Thomas Wentworth Higginson, John Greenleaf Whittier, Chapter 12: Whittier the poet (search)
purposes with friends, accepting suggestion and correction, while Whittier's poems come always with surprise, and even Mr. Pickard's careful labours add little to our knowledge. Mrs. Claflin and Mrs. Fields give us little as to the actual origins oel Martin first published under the name of The witch's daughter in the National Era for 1857-erroneously described by Mr. Pickard as first published in 1866--was his greatest immediate financial success. It was somewhat enlarged as Mabel Martin in 1877, and he received for it $1000 at the first annual payment. Mr. Pickard pronounces it charming, but I suspect that it is rarely copied, and hardly ever quoted — perhaps because the threeline measure is unfavourable to Whittier's style or to thss, and give me a place in their prayers. May the dear Lord and Father of us all keep you always under His protection. Pickard's Whittier, II. 607-09. In summing up the results of Whittier's twin career as poet and as file-leader, it may be sa
Thomas Wentworth Higginson, John Greenleaf Whittier, Chapter 13: closing years (search)
National Era he wrote to Miss Wendell that he should have spent the winter in Washington but for the state of his health and the difficulty of leaving home on his mother's account. In the same letter (2d. mo. 21, 1847) he wrote:-- I have of late been able to write but little, and that mostly for the papers, and I have scarcely answered a letter for a month past. I dread to touch a pen. Whenever I do it increases the dull wearing pain in my head, which I am scarcely ever free from. Pickard's Whittier, I. 319. Yet at this time he was occasionally publishing eight or nine columns a week in the National Era, besides a large political correspondence. Sleep, says Mrs. Claflin, was the one blessing that seemed to be denied him, and which he constantly longed for. He resorted to every simple remedy for insomnia — but it was all in vain — his was the sore disquiet of a restless brain, and he would often come down in the morning looking tired and worn from his long night of wak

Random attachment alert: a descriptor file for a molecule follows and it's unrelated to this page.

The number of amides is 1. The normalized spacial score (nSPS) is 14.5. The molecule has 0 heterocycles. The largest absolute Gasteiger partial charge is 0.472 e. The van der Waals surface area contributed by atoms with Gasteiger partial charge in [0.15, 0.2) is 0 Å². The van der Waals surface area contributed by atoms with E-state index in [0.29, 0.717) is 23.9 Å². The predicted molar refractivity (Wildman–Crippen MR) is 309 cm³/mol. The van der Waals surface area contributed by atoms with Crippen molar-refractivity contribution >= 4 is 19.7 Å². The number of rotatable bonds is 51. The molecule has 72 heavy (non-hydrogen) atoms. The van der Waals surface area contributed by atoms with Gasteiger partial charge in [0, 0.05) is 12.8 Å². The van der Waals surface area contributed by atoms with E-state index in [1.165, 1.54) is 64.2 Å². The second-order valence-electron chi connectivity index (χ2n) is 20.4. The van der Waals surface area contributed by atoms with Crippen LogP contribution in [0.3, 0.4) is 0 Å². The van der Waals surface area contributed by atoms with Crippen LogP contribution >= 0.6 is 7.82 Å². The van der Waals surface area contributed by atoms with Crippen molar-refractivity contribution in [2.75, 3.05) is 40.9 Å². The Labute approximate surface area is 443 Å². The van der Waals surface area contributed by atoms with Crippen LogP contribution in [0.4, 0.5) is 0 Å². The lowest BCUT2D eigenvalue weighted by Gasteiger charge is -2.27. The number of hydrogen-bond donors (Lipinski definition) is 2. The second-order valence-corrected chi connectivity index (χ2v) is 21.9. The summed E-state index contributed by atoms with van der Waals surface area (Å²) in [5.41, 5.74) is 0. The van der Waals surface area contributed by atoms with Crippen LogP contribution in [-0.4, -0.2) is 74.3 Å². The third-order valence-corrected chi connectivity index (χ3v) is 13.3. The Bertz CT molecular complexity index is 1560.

Thomas Wentworth Higginson, John Greenleaf Whittier, Index. (search)
eph, 5. Pedro II., Dom, his acquaintance with Whittier, 100, 101. Penn, William, 3, 119. Pennsylvania, 51, 52, 77. Pennsylvania Antislavery Society, 63. Pennsylvania Freeman, the, mentioned, 62, 65. Pennsylvania Hall, 115; burning of, 63, 64. Phelps, Amos A., 81. Phelps, William L., 137. Philadelphia, Penn., 6, 49-52, 62, 74, 77, 115, 121, 122, 139, 172, 181; burning of hall and church in, 63-65. Philadelphia Society, 76. Philanthropist, the, mentioned, 32, 33. Pickard, Samuel T., 4, 39, 40, 159, 165; his Whittier, quoted, 32, 33, 37, 38, 41, 42, 45-47, 70, 71, 81, 90, 91, 109, 128-130, 135, 172; cited, 5 n., 39 n., 76 n., 77 n., 115 n. Pierpont, Rev., John, 81. Pike, Robert, 5. Pitman, Mrs., Harriet Minot, 57; her description of Whittier, 29-32. Pius IX., 88. Plato, 38, 111. Plymouth, N. H., 58. Poe, Edgar A., 37. Porlock, 162. Porter, Mrs. Maria S., 141. Portland, Me., 65. Portsmouth, N. H., 3. Powow River, 4. Prentice, George D., his